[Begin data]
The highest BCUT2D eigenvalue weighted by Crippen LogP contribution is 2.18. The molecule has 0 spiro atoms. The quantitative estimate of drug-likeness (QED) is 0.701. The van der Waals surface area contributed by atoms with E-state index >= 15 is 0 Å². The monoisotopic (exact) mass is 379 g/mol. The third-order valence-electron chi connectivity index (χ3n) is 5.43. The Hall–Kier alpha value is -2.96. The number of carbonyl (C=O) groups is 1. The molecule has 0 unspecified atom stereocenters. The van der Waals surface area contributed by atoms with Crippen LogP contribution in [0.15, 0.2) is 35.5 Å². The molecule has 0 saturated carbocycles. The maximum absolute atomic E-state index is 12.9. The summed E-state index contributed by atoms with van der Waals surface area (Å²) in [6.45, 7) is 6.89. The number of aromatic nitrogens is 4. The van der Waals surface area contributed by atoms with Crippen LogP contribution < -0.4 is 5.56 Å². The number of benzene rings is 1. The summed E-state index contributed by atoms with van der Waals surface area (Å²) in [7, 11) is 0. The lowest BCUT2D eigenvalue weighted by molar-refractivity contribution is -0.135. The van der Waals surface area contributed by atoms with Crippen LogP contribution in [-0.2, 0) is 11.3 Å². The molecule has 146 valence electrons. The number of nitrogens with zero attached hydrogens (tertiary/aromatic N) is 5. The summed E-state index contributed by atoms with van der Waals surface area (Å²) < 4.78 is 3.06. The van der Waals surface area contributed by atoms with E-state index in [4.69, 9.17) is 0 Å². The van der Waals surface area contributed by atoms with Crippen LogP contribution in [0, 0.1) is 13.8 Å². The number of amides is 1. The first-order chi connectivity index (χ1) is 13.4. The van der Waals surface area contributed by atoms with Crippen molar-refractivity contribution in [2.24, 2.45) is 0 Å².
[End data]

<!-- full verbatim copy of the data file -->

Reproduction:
The highest BCUT2D eigenvalue weighted by Crippen LogP contribution is 2.18. The molecule has 0 spiro atoms. The quantitative estimate of drug-likeness (QED) is 0.701. The van der Waals surface area contributed by atoms with E-state index >= 15 is 0 Å². The monoisotopic (exact) mass is 379 g/mol. The third-order valence-electron chi connectivity index (χ3n) is 5.43. The Hall–Kier alpha value is -2.96. The number of carbonyl (C=O) groups is 1. The molecule has 0 unspecified atom stereocenters. The van der Waals surface area contributed by atoms with Crippen LogP contribution in [0.15, 0.2) is 35.5 Å². The molecule has 0 saturated carbocycles. The maximum absolute atomic E-state index is 12.9. The summed E-state index contributed by atoms with van der Waals surface area (Å²) in [6.45, 7) is 6.89. The number of aromatic nitrogens is 4. The van der Waals surface area contributed by atoms with Crippen LogP contribution < -0.4 is 5.56 Å². The number of benzene rings is 1. The summed E-state index contributed by atoms with van der Waals surface area (Å²) in [7, 11) is 0. The lowest BCUT2D eigenvalue weighted by molar-refractivity contribution is -0.135. The van der Waals surface area contributed by atoms with Crippen LogP contribution in [-0.2, 0) is 11.3 Å². The molecule has 146 valence electrons. The number of nitrogens with zero attached hydrogens (tertiary/aromatic N) is 5. The summed E-state index contributed by atoms with van der Waals surface area (Å²) < 4.78 is 3.06. The van der Waals surface area contributed by atoms with E-state index in [4.69, 9.17) is 0 Å². The van der Waals surface area contributed by atoms with Crippen LogP contribution in [0, 0.1) is 13.8 Å². The number of amides is 1. The first-order chi connectivity index (χ1) is 13.4. The van der Waals surface area contributed by atoms with Crippen molar-refractivity contribution in [2.24, 2.45) is 0 Å².